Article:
Cheney’s absent recycling system bothersome

By Nicole Ruse, Editor-in-Chief

When I moved into my first apartment in Cheney, I was shocked.

The city of Cheney does not have a recycling waste system; however, they do have a recycling center on Anderson Road that my roommate informed me about.

It pleases me to know Eastern Washington University recycles, yet I am astounded toward the lack of reasoning behind Cheney’s inability to fund a proper recycling waste system throughout the various neighborhoods and apartment buildings.

The fact that I see numerous students and families throwing away cardboard boxes, piles upon piles of paper, as well as beer cans and bottles, peeves me.

According to the United States Environmental Protection Agency, U.S. citizens throw away about 28 billion bottles and jars every year. In addition, these same citizens make more than 200 million tons of garbage each year; these numbers are continuing to rise with the population increase.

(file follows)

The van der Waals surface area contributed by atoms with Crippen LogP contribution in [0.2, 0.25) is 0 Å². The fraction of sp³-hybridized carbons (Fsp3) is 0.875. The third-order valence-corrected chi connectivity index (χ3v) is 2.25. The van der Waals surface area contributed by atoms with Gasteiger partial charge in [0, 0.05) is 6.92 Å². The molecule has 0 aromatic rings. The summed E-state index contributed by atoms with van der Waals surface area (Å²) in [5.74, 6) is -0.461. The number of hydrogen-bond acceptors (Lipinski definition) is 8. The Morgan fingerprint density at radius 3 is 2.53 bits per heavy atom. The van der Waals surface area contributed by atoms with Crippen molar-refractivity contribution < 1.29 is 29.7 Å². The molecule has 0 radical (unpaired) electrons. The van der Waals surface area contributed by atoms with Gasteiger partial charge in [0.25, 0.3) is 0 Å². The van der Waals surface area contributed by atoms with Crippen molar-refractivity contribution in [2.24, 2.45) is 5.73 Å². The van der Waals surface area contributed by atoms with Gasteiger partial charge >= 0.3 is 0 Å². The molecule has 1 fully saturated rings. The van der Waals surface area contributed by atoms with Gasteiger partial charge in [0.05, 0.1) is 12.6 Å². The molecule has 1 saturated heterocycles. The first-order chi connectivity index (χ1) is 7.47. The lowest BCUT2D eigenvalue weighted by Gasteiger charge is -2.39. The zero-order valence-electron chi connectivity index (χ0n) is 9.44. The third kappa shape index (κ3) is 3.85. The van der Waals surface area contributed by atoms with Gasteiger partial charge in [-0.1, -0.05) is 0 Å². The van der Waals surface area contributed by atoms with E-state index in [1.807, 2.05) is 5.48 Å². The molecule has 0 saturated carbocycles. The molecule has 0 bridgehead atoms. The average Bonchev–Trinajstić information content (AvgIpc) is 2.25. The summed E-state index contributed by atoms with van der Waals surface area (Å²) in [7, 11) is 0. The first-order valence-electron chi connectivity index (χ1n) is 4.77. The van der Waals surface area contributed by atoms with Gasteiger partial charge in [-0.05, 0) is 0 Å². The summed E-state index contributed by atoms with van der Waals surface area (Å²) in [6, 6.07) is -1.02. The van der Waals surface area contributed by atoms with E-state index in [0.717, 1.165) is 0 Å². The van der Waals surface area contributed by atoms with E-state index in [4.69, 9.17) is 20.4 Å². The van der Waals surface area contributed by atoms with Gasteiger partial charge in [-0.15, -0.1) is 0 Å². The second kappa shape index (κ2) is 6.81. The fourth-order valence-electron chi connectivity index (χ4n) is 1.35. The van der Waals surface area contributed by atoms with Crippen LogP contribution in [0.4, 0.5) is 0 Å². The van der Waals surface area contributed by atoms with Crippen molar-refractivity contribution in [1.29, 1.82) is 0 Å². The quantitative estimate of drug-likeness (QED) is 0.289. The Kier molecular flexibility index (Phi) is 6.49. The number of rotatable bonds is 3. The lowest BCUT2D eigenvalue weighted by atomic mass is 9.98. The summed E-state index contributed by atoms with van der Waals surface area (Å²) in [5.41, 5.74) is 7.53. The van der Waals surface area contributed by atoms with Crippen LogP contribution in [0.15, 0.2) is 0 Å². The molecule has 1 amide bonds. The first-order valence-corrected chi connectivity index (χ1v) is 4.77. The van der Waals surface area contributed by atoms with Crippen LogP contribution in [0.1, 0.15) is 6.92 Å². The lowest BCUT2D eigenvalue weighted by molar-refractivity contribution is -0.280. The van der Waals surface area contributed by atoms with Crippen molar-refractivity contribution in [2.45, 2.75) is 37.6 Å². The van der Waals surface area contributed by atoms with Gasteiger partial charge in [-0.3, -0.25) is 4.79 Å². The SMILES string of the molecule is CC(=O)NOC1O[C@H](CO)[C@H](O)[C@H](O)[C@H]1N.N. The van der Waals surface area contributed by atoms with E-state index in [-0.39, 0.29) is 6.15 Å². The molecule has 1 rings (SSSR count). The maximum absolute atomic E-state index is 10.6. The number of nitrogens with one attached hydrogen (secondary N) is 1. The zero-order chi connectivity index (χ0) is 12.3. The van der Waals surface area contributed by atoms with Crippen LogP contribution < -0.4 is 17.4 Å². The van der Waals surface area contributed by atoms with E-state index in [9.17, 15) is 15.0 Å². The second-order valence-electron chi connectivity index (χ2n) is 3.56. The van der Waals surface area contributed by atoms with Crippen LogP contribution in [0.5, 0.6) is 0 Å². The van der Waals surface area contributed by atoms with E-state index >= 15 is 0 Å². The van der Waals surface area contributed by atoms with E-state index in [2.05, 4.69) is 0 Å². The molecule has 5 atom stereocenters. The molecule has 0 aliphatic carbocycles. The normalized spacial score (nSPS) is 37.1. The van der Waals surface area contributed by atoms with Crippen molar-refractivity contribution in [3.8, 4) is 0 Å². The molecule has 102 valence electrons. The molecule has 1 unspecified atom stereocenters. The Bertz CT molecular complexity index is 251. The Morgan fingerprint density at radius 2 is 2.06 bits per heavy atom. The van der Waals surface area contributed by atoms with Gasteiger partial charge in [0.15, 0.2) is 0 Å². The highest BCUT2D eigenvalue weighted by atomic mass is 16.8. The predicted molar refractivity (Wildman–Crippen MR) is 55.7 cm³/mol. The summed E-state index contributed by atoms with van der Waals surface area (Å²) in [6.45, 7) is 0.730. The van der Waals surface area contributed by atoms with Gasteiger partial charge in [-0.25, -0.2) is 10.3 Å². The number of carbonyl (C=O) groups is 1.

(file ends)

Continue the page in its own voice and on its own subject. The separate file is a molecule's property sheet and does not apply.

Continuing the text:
The Cheney Recycling Center, a substantial alternative, needs to be recognized and used to everyone’s advantage to reduce environmental problems in relation to trash and landfill waste.

Students who live in Cheney, even for a short duration of time while they attend university, need to learn proper recycling habits, such as separating items that can be recycled, using the recycling center to minimize their carbon footprint and limiting the level of carbon dioxide emissions specific individuals emit.

Recognizing certain negative habits and learning the reasoning behind them can evoke a change into healthier habits that keep the Earth, and people’s wallets, happy.

In addition, if Cheney set up a weekly recycling system – meaning they pick up the recyclable waste – Cheney would save money, in relation to the cost of waste, and cause the community to be more environmentally friendly.

This is an immense opportunity for Cheney to be recognized as taking a step in the right direction regarding recycling and waste management.